Now 8 decades later the photographer Jo Struyven has taken a series of black and white photographs of the places where those abord the train were able to escape. These haunting images are now on display, at the Jewish Museum in Brussels along with work by painter Luc Tuymans.
During World War II, some 25,000 Jews and 350 Roma were sent by train from the Dossin Barracks in Mechelen to Nazi concentration and extermination camps in Eastern Europe. A total of 28 rail convoys left, of which the 20th, better known by the Roman numerals XX, was the first in which the deportees were transported in closed cattle wagons. This made escape particularly challenging. On 19 April 1,631 Jewish people were put onto the train that made up the XXth convoy. The train was to take them from Mechelen to the Nazi death camp at Auschwitz. Jo Struyven searched and found the exact locations between Boortmeerbeek (Flemish Brabant) and the German border, where 236 of them escaped after the resistance managed to sabotage the convoy.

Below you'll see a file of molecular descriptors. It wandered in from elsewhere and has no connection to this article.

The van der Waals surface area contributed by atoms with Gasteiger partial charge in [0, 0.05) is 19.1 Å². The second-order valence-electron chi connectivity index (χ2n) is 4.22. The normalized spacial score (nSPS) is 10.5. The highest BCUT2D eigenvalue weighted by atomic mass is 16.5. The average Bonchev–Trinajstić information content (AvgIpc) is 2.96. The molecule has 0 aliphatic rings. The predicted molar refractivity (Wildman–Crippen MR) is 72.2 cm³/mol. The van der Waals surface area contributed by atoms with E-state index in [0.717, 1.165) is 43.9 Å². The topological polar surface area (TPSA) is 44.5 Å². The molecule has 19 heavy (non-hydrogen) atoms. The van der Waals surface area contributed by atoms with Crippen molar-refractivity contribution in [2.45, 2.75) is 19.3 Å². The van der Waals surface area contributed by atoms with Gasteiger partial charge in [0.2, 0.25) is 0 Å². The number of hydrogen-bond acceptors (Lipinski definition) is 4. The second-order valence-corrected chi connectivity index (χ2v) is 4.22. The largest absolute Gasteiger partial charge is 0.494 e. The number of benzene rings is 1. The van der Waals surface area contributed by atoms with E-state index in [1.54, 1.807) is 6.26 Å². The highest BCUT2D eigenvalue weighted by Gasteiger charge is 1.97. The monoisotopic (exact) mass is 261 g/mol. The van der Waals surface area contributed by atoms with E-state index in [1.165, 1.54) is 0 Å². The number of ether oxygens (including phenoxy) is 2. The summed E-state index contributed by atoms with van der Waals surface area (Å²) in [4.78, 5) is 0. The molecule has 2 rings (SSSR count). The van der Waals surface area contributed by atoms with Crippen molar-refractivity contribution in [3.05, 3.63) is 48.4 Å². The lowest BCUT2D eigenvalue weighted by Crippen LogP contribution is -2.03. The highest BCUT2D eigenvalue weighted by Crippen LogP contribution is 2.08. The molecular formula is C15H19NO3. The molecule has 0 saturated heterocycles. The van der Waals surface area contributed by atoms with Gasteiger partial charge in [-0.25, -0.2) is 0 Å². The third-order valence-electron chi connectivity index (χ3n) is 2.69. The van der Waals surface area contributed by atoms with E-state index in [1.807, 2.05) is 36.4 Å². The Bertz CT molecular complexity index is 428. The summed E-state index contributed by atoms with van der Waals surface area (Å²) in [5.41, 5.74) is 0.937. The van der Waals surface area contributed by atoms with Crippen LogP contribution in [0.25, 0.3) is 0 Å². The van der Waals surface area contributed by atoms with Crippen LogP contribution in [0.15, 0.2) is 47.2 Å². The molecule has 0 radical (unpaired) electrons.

As a result, the train had to stop in Boortmeerbeek, Flemish Brabant. There, and at other places between Boortmeerbeek and the German border, the 236 people managed to jump out of the stationary or slow-moving train.
Around half of them were not recaptured. The other half were either recaptured or shot. 115 survived World War II.
The 236 Land (Es)capes from the 20th Convoy exhibition featuring photos by Jo Struyven and paintings by Luc Tuymans runs until 14 August at the Jewish Museum in Brussels until 14th.